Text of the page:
• Society for Healthcare Epidemiology of America
      • Association for Professionals in Infection Control
      • Infectious Diseases Society of America Hand Hygiene Task Force
      Guideline for hand hygiene in health-care settings: recommendations of the Healthcare Infection Control Practices Advisory Committee and the HICPAC/SHEA/APIC/IDSA Hand Hygiene Task Force.
      Liquid soap preparations that contain an antiseptic affect both transient microorganisms and resident flora, and some exert a residual effect. The use of preparations containing an antiseptic is required in situations where prolonged reduction in microbial flora on the skin is necessary (e.g. surgery, some invasive procedures or in outbreak situations).
      • Pratt RJ
      • Pellowe CM
      • Wilson JA
      • et al.
      epic2: National evidence-based guidelines for preventing healthcare-associated infections in NHS hospitals in England.
      • World Health Organization
      • Boyce JM
      • Pittet D
      • Healthcare Infection Control Practices Advisory Committee
      • Society for Healthcare Epidemiology of America
      • Association for Professionals in Infection Control
      • Infectious Diseases Society of America Hand Hygiene Task Force
      Guideline for hand hygiene in health-care settings: recommendations of the Healthcare Infection Control Practices Advisory Committee and the HICPAC/SHEA/APIC/IDSA Hand Hygiene Task Force.
      ABHR is not effective against all microorganisms (e.g. some viruses such as Norovirus and spore-forming microorganisms such as C. difficile). It will not remove dirt and organic material, and may not be effective in some outbreak situations.
      • Gordin FM
      • Schultz ME
      • Huber RA
      • Gill JA
      Reduction in nosocomial transmission of drug-resistant bacteria after introduction of an alcohol-based handrub.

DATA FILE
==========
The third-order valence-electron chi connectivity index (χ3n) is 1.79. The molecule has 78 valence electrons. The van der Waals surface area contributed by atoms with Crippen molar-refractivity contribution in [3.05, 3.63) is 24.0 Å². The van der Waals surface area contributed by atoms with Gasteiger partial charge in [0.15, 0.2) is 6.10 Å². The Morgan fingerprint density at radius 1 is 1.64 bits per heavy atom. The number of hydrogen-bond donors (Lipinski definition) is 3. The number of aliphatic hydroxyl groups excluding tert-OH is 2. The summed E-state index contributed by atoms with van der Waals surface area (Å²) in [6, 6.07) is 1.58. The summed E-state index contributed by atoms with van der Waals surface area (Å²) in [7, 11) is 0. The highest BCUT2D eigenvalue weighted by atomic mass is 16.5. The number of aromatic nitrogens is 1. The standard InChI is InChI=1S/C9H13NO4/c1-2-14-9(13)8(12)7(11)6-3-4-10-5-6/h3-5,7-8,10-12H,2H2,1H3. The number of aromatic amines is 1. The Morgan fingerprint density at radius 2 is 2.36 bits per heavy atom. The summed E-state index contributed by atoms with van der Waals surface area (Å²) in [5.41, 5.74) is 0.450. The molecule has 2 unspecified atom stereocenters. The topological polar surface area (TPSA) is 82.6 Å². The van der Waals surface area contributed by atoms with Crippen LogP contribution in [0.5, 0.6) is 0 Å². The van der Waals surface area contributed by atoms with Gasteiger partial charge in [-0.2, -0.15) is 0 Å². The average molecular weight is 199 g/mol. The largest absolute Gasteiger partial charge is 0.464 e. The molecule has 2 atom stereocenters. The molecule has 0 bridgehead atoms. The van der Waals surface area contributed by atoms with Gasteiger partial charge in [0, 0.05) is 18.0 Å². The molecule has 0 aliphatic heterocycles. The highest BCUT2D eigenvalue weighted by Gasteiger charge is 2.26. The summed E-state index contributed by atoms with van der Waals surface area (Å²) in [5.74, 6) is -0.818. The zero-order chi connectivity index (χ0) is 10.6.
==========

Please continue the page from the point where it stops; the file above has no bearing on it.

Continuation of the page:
• Faoagali JL
      • George N
      • Fong J
      • Davy J
      • Dowser M
      Comparison of the antibacterial efficacy of 4% chlorhexidine gluconate and 1% triclosan handwash products in an acute clinical ward.
      We identified two laboratory studies which demonstrated that ABHR was not effective in removing C. difficile spores from hands.
      • Oughton MT
      • Loo VG
      • Dendukuri N
      • Fenn S
      • Libman MD
      Hand hygiene with soap and water is superior to alcohol rub and antiseptic wipes for removal of Clostridium difficile.
      • Jabbar U
      • Leischner J
      • Kasper D
      • et al.
      Effectiveness of alcohol-based hand rubs for removal of Clostridium difficile spores from hands.
      In the first study, a comparison of liquid soap and water, chlorhexidine gluconate (CHG) soap and water, antiseptic hand wipes and ABHR resulted in all the soap and water protocols yielding greater mean colony-forming unit (cfu) reductions, followed by the antiseptic hand wipes, than ABHR. ABHR was equivalent to no intervention (0.06 log10 cfu/mL, 95% CI −0.34 to 0.45 log10 cfu/mL).
      • Oughton MT
      • Loo VG
      • Dendukuri N
      • Fenn S
      • Libman MD
      Hand hygiene with soap and water is superior to alcohol rub and antiseptic wipes for removal of Clostridium difficile.